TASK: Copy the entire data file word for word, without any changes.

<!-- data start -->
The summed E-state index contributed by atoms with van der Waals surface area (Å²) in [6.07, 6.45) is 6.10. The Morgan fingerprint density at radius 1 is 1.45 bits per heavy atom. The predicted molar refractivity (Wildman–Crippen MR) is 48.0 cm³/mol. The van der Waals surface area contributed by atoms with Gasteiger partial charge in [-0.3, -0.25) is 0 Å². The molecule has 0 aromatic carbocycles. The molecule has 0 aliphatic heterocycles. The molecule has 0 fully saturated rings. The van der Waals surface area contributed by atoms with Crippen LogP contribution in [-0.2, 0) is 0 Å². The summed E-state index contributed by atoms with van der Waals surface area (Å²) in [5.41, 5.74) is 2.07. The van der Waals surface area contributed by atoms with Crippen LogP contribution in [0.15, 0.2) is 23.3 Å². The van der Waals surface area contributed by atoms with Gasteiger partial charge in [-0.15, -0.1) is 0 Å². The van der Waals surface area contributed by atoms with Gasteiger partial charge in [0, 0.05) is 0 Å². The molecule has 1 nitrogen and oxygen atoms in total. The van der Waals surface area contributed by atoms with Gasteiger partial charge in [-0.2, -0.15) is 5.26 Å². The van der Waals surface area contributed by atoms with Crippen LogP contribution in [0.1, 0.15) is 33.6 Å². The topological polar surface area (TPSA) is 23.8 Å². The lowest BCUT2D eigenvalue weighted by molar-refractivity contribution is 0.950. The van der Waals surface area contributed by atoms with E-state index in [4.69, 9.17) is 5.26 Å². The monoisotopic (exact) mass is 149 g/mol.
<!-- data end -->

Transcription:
The summed E-state index contributed by atoms with van der Waals surface area (Å²) in [6.07, 6.45) is 6.10. The Morgan fingerprint density at radius 1 is 1.45 bits per heavy atom. The predicted molar refractivity (Wildman–Crippen MR) is 48.0 cm³/mol. The van der Waals surface area contributed by atoms with Gasteiger partial charge in [-0.3, -0.25) is 0 Å². The molecule has 0 aromatic carbocycles. The molecule has 0 aliphatic heterocycles. The molecule has 0 fully saturated rings. The van der Waals surface area contributed by atoms with Crippen LogP contribution in [-0.2, 0) is 0 Å². The summed E-state index contributed by atoms with van der Waals surface area (Å²) in [5.41, 5.74) is 2.07. The van der Waals surface area contributed by atoms with Crippen LogP contribution in [0.15, 0.2) is 23.3 Å². The van der Waals surface area contributed by atoms with Gasteiger partial charge in [-0.15, -0.1) is 0 Å². The van der Waals surface area contributed by atoms with Gasteiger partial charge in [0, 0.05) is 0 Å². The molecule has 1 nitrogen and oxygen atoms in total. The van der Waals surface area contributed by atoms with Gasteiger partial charge in [-0.2, -0.15) is 5.26 Å². The van der Waals surface area contributed by atoms with Crippen LogP contribution in [0.1, 0.15) is 33.6 Å². The topological polar surface area (TPSA) is 23.8 Å². The lowest BCUT2D eigenvalue weighted by molar-refractivity contribution is 0.950. The van der Waals surface area contributed by atoms with E-state index in [4.69, 9.17) is 5.26 Å². The monoisotopic (exact) mass is 149 g/mol.